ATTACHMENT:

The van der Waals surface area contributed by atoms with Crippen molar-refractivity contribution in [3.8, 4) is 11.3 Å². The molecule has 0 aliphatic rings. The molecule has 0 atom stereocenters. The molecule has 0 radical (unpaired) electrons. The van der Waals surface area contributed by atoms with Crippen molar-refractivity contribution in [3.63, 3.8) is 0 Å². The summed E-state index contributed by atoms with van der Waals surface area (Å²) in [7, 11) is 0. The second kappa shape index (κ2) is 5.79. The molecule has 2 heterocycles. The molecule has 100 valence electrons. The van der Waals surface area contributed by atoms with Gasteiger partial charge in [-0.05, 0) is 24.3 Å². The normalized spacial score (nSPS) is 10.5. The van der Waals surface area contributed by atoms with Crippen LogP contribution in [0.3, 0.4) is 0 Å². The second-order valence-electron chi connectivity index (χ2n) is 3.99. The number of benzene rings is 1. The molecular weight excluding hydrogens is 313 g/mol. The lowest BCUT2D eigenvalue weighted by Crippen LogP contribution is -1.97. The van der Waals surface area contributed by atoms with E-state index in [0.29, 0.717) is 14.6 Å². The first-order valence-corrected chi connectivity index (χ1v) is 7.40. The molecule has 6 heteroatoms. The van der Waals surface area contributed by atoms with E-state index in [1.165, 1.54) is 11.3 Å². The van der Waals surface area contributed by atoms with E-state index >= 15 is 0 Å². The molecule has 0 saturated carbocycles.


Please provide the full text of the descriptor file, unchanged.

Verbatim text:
The van der Waals surface area contributed by atoms with Crippen molar-refractivity contribution in [3.8, 4) is 11.3 Å². The molecule has 0 aliphatic rings. The molecule has 0 atom stereocenters. The molecule has 0 radical (unpaired) electrons. The van der Waals surface area contributed by atoms with Crippen molar-refractivity contribution in [3.63, 3.8) is 0 Å². The summed E-state index contributed by atoms with van der Waals surface area (Å²) in [7, 11) is 0. The second kappa shape index (κ2) is 5.79. The molecule has 2 heterocycles. The molecule has 100 valence electrons. The van der Waals surface area contributed by atoms with Gasteiger partial charge in [-0.05, 0) is 24.3 Å². The normalized spacial score (nSPS) is 10.5. The van der Waals surface area contributed by atoms with Crippen LogP contribution in [0.3, 0.4) is 0 Å². The second-order valence-electron chi connectivity index (χ2n) is 3.99. The number of benzene rings is 1. The molecular weight excluding hydrogens is 313 g/mol. The lowest BCUT2D eigenvalue weighted by Crippen LogP contribution is -1.97. The van der Waals surface area contributed by atoms with E-state index in [0.29, 0.717) is 14.6 Å². The first-order valence-corrected chi connectivity index (χ1v) is 7.40. The molecule has 6 heteroatoms. The van der Waals surface area contributed by atoms with E-state index in [1.165, 1.54) is 11.3 Å². The van der Waals surface area contributed by atoms with E-state index >= 15 is 0 Å². The molecule has 0 saturated carbocycles.